Trump Casino’s Secret About Black Employees Revealed by Former Employee Kip Brown

 Trump Casino’s Secret About Black Employees Revealed by Former Employee Kip Brown

Photo: Manuel Balce Centa/AP

An article published by The New Yorker on August 31, 2015, shed light on concerning practices at Donald Trump’s Atlantic City casinos in the 1980s. According to former employee Kip Brown, black staff members were systematically removed from the casino floor whenever Trump and his then-wife Ivana visited.

Brown, who worked at what was then Trump’s Castle, now the Golden Nugget, remembered being ordered to the back during these visits. Complex reports that it’s unclear whether this directive came directly from Trump or was a decision by casino management, but it contributes to a broader narrative of racial discrimination associated with Trump.

This incident is not isolated in Trump’s history. John O’Donnell, a former executive at Trump Plaza Casino, recounted in his memoir Trump’s alleged discomfort with black accountants, quoting Trump as saying, “Black guys counting my money! I hate it.”

Trump’s alleged discriminatory practices date back to his early career. In the 1970s, the Trump Management Corporation, then led by 26-year-old Donald Trump, was sued by the Department of Justice under Richard Nixon’s administration for racial discrimination in housing. The lawsuit accused the company of refusing to rent to black tenants and using deceptive methods to exclude them. The case was settled without an admission of guilt.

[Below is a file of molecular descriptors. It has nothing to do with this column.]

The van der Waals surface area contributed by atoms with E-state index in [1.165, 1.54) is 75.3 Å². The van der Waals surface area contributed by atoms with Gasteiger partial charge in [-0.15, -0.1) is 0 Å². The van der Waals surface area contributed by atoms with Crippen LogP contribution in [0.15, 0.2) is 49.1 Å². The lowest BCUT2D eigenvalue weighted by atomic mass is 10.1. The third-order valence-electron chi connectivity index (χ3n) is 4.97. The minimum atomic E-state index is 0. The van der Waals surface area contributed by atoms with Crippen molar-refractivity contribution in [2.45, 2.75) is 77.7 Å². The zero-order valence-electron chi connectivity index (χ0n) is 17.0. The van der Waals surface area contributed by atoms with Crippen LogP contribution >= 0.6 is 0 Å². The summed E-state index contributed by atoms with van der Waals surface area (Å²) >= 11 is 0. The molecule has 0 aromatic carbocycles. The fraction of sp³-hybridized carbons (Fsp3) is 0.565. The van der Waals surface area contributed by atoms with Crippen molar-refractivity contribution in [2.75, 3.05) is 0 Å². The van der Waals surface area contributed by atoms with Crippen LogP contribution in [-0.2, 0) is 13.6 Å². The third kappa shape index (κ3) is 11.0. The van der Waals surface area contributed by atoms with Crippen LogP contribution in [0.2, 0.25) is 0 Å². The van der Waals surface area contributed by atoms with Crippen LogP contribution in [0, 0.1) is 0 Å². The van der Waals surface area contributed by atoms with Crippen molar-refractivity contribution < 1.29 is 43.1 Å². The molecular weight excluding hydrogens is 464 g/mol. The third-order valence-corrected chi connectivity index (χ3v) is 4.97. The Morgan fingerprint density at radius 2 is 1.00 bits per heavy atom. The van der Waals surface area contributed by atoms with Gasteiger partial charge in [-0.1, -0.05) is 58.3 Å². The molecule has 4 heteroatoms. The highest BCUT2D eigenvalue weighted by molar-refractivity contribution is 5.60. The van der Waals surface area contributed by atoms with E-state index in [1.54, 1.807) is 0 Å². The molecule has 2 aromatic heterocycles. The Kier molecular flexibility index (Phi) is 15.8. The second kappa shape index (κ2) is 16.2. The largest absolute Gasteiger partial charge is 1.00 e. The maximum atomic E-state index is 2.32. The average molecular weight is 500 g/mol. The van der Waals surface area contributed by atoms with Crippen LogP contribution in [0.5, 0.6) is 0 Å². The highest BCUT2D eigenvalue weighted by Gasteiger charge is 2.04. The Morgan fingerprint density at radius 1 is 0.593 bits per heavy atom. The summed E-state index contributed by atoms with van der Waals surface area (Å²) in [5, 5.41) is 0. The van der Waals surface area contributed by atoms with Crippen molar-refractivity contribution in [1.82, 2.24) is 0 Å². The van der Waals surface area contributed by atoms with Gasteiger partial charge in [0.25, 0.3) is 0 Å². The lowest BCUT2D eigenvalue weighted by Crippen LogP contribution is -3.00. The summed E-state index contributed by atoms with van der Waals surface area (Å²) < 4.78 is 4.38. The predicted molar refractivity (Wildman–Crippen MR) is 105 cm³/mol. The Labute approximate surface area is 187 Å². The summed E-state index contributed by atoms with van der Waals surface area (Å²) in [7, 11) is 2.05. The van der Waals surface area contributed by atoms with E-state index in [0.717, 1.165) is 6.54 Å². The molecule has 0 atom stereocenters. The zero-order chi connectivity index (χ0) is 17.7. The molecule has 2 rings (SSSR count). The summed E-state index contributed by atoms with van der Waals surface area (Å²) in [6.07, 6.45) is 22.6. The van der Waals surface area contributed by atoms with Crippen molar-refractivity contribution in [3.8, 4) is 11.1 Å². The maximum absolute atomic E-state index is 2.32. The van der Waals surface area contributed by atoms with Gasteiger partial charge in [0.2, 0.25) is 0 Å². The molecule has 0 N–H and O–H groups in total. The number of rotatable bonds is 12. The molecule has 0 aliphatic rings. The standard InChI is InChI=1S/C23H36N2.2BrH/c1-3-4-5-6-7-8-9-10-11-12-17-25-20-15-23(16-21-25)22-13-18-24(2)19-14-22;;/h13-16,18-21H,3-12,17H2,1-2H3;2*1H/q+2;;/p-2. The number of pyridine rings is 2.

Trump’s contentious racial history extends beyond the corporate sphere into public incidents. Notably, after the Central Park Five case, where five black and Latino teenagers were wrongfully convicted of assault, Trump called for the reinstatement of the death penalty in 1989 through newspaper ads. Despite their exoneration in 2002, Trump maintained his stance, echoing themes of white law and order, as per The Guardian

Further controversy surrounded Trump with the birtherism conspiracy, where he questioned President Barack Obama’s birthplace, fueling racially charged debates. Although Trump eventually acknowledged Obama’s long-form birth certificate, his involvement in this conspiracy demonstrated a readiness to leverage racial tensions.

Trump’s 2016 presidential campaign further amplified concerns about his approach to race. His advocacy for a Muslim immigration ban and derogatory comments about Mexican immigrants highlighted a campaign often marked by racially inflammatory rhetoric.

Trump’s hesitance to denounce white supremacists after the Charlottesville clashes, and reported derogatory comments about Haitian and Nigerian immigrants, have been seen as further evidence of his racial bias. These instances collectively paint a picture of a public figure whose career and public life have been marred by numerous allegations and instances of racial insensitivity and discrimination.

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